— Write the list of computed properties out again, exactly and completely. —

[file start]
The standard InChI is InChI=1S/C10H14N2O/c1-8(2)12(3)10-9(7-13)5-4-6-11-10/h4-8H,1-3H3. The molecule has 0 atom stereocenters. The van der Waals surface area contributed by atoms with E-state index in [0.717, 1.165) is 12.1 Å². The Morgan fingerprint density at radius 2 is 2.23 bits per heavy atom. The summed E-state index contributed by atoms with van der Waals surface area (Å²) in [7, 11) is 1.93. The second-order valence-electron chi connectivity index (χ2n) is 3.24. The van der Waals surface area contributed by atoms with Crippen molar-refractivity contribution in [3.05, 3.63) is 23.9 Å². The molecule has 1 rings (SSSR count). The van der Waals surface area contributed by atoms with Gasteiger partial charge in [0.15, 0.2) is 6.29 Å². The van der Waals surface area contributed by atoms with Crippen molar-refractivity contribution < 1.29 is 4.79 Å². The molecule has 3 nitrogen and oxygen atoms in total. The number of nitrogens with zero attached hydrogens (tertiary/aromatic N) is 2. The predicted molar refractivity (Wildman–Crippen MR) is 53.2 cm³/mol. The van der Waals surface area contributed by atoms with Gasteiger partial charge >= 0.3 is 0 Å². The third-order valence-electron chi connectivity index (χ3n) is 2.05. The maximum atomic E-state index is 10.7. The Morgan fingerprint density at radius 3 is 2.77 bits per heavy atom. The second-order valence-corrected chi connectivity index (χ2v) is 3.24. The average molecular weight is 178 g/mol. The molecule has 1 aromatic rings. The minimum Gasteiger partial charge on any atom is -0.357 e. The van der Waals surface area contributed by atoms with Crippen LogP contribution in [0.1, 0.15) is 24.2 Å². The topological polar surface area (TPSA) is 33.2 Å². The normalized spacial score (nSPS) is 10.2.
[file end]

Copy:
The standard InChI is InChI=1S/C10H14N2O/c1-8(2)12(3)10-9(7-13)5-4-6-11-10/h4-8H,1-3H3. The molecule has 0 atom stereocenters. The van der Waals surface area contributed by atoms with E-state index in [0.717, 1.165) is 12.1 Å². The Morgan fingerprint density at radius 2 is 2.23 bits per heavy atom. The summed E-state index contributed by atoms with van der Waals surface area (Å²) in [7, 11) is 1.93. The second-order valence-electron chi connectivity index (χ2n) is 3.24. The van der Waals surface area contributed by atoms with Crippen molar-refractivity contribution in [3.05, 3.63) is 23.9 Å². The molecule has 1 rings (SSSR count). The van der Waals surface area contributed by atoms with Gasteiger partial charge in [0.15, 0.2) is 6.29 Å². The van der Waals surface area contributed by atoms with Crippen molar-refractivity contribution < 1.29 is 4.79 Å². The molecule has 3 nitrogen and oxygen atoms in total. The number of nitrogens with zero attached hydrogens (tertiary/aromatic N) is 2. The predicted molar refractivity (Wildman–Crippen MR) is 53.2 cm³/mol. The van der Waals surface area contributed by atoms with Gasteiger partial charge >= 0.3 is 0 Å². The third-order valence-electron chi connectivity index (χ3n) is 2.05. The maximum atomic E-state index is 10.7. The Morgan fingerprint density at radius 3 is 2.77 bits per heavy atom. The second-order valence-corrected chi connectivity index (χ2v) is 3.24. The average molecular weight is 178 g/mol. The molecule has 1 aromatic rings. The minimum Gasteiger partial charge on any atom is -0.357 e. The van der Waals surface area contributed by atoms with Crippen LogP contribution in [0.1, 0.15) is 24.2 Å². The topological polar surface area (TPSA) is 33.2 Å². The normalized spacial score (nSPS) is 10.2.